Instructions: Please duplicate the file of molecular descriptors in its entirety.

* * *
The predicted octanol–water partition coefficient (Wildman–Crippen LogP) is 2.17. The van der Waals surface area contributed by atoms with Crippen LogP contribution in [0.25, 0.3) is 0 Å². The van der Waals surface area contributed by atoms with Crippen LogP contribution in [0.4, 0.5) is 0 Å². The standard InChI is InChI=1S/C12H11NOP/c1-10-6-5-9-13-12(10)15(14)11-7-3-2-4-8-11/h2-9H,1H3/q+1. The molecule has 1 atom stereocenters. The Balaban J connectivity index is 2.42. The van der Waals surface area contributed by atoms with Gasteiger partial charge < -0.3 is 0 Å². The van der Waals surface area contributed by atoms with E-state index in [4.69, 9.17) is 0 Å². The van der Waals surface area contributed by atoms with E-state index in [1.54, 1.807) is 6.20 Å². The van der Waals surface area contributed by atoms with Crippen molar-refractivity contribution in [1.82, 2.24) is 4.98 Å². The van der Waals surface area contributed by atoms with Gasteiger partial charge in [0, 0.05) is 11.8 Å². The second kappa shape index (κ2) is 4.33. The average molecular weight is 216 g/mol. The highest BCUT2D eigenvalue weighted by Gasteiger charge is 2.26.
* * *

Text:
The predicted octanol–water partition coefficient (Wildman–Crippen LogP) is 2.17. The van der Waals surface area contributed by atoms with Crippen LogP contribution in [0.25, 0.3) is 0 Å². The van der Waals surface area contributed by atoms with Crippen LogP contribution in [0.4, 0.5) is 0 Å². The standard InChI is InChI=1S/C12H11NOP/c1-10-6-5-9-13-12(10)15(14)11-7-3-2-4-8-11/h2-9H,1H3/q+1. The molecule has 1 atom stereocenters. The Balaban J connectivity index is 2.42. The van der Waals surface area contributed by atoms with Gasteiger partial charge < -0.3 is 0 Å². The van der Waals surface area contributed by atoms with E-state index in [4.69, 9.17) is 0 Å². The van der Waals surface area contributed by atoms with E-state index in [1.54, 1.807) is 6.20 Å². The van der Waals surface area contributed by atoms with Crippen molar-refractivity contribution in [1.82, 2.24) is 4.98 Å². The van der Waals surface area contributed by atoms with Gasteiger partial charge in [0, 0.05) is 11.8 Å². The second kappa shape index (κ2) is 4.33. The average molecular weight is 216 g/mol. The highest BCUT2D eigenvalue weighted by Gasteiger charge is 2.26.